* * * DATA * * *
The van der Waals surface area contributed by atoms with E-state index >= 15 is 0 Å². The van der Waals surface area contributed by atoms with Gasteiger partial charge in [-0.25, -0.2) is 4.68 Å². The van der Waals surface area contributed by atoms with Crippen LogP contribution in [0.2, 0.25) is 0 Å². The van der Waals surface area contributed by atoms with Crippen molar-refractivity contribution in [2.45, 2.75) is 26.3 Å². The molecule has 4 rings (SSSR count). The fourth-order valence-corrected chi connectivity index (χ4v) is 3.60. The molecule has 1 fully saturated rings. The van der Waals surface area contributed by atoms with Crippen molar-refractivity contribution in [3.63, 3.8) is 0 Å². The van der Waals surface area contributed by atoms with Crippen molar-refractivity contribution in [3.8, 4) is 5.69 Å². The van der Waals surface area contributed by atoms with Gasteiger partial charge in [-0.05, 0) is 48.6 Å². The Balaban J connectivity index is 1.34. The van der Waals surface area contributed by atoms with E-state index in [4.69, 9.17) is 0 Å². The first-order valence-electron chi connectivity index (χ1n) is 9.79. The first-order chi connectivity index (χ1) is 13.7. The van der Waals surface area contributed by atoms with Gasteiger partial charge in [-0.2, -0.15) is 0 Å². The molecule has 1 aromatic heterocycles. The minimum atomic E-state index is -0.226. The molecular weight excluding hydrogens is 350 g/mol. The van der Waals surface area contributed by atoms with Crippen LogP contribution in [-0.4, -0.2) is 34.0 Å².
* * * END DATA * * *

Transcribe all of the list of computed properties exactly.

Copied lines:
The van der Waals surface area contributed by atoms with E-state index >= 15 is 0 Å². The van der Waals surface area contributed by atoms with Gasteiger partial charge in [-0.25, -0.2) is 4.68 Å². The van der Waals surface area contributed by atoms with Crippen LogP contribution in [0.2, 0.25) is 0 Å². The van der Waals surface area contributed by atoms with Crippen molar-refractivity contribution in [2.45, 2.75) is 26.3 Å². The molecule has 4 rings (SSSR count). The fourth-order valence-corrected chi connectivity index (χ4v) is 3.60. The molecule has 1 fully saturated rings. The van der Waals surface area contributed by atoms with Crippen molar-refractivity contribution in [3.63, 3.8) is 0 Å². The van der Waals surface area contributed by atoms with Crippen molar-refractivity contribution in [3.8, 4) is 5.69 Å². The van der Waals surface area contributed by atoms with Gasteiger partial charge in [-0.05, 0) is 48.6 Å². The Balaban J connectivity index is 1.34. The van der Waals surface area contributed by atoms with E-state index in [4.69, 9.17) is 0 Å². The first-order valence-electron chi connectivity index (χ1n) is 9.79. The first-order chi connectivity index (χ1) is 13.7. The van der Waals surface area contributed by atoms with Gasteiger partial charge in [-0.2, -0.15) is 0 Å². The molecule has 1 aromatic heterocycles. The minimum atomic E-state index is -0.226. The molecular weight excluding hydrogens is 350 g/mol. The van der Waals surface area contributed by atoms with Crippen LogP contribution in [-0.4, -0.2) is 34.0 Å².